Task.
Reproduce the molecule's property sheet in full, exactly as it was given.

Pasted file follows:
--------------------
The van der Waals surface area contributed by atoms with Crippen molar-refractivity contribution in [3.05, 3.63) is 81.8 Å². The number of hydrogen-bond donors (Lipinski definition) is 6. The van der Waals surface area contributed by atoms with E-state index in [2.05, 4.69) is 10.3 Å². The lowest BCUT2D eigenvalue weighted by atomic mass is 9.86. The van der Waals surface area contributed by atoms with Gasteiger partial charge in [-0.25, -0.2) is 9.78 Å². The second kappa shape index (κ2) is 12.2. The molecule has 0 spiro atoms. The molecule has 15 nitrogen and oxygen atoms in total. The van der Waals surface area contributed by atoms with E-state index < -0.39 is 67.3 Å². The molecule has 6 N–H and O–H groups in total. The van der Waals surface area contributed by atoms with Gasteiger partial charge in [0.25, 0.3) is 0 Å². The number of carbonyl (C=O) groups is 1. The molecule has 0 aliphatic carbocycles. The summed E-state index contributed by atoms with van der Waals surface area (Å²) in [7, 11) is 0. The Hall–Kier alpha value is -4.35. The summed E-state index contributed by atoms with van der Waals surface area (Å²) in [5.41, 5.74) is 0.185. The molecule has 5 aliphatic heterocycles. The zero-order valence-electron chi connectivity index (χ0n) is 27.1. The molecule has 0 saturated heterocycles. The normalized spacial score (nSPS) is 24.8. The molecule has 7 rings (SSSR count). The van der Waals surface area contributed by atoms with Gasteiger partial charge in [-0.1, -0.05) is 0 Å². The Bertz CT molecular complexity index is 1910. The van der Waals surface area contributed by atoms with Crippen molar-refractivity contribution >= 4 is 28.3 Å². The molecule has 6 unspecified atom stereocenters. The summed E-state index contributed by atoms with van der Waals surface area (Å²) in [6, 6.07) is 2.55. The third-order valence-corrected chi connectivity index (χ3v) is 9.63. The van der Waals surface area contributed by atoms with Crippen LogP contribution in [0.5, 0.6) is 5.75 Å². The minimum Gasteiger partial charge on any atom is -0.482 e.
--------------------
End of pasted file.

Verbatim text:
The van der Waals surface area contributed by atoms with Crippen molar-refractivity contribution in [3.05, 3.63) is 81.8 Å². The number of hydrogen-bond donors (Lipinski definition) is 6. The van der Waals surface area contributed by atoms with E-state index in [2.05, 4.69) is 10.3 Å². The lowest BCUT2D eigenvalue weighted by atomic mass is 9.86. The van der Waals surface area contributed by atoms with Gasteiger partial charge in [-0.25, -0.2) is 9.78 Å². The second kappa shape index (κ2) is 12.2. The molecule has 0 spiro atoms. The molecule has 15 nitrogen and oxygen atoms in total. The van der Waals surface area contributed by atoms with E-state index < -0.39 is 67.3 Å². The molecule has 6 N–H and O–H groups in total. The van der Waals surface area contributed by atoms with Gasteiger partial charge in [0.25, 0.3) is 0 Å². The number of carbonyl (C=O) groups is 1. The molecule has 0 aliphatic carbocycles. The summed E-state index contributed by atoms with van der Waals surface area (Å²) in [7, 11) is 0. The Hall–Kier alpha value is -4.35. The summed E-state index contributed by atoms with van der Waals surface area (Å²) in [5.41, 5.74) is 0.185. The molecule has 5 aliphatic heterocycles. The zero-order valence-electron chi connectivity index (χ0n) is 27.1. The molecule has 0 saturated heterocycles. The normalized spacial score (nSPS) is 24.8. The molecule has 7 rings (SSSR count). The van der Waals surface area contributed by atoms with Gasteiger partial charge in [-0.1, -0.05) is 0 Å². The Bertz CT molecular complexity index is 1910. The van der Waals surface area contributed by atoms with Crippen molar-refractivity contribution >= 4 is 28.3 Å². The molecule has 6 unspecified atom stereocenters. The summed E-state index contributed by atoms with van der Waals surface area (Å²) in [6, 6.07) is 2.55. The third-order valence-corrected chi connectivity index (χ3v) is 9.63. The van der Waals surface area contributed by atoms with Crippen LogP contribution in [0.5, 0.6) is 5.75 Å². The minimum Gasteiger partial charge on any atom is -0.482 e.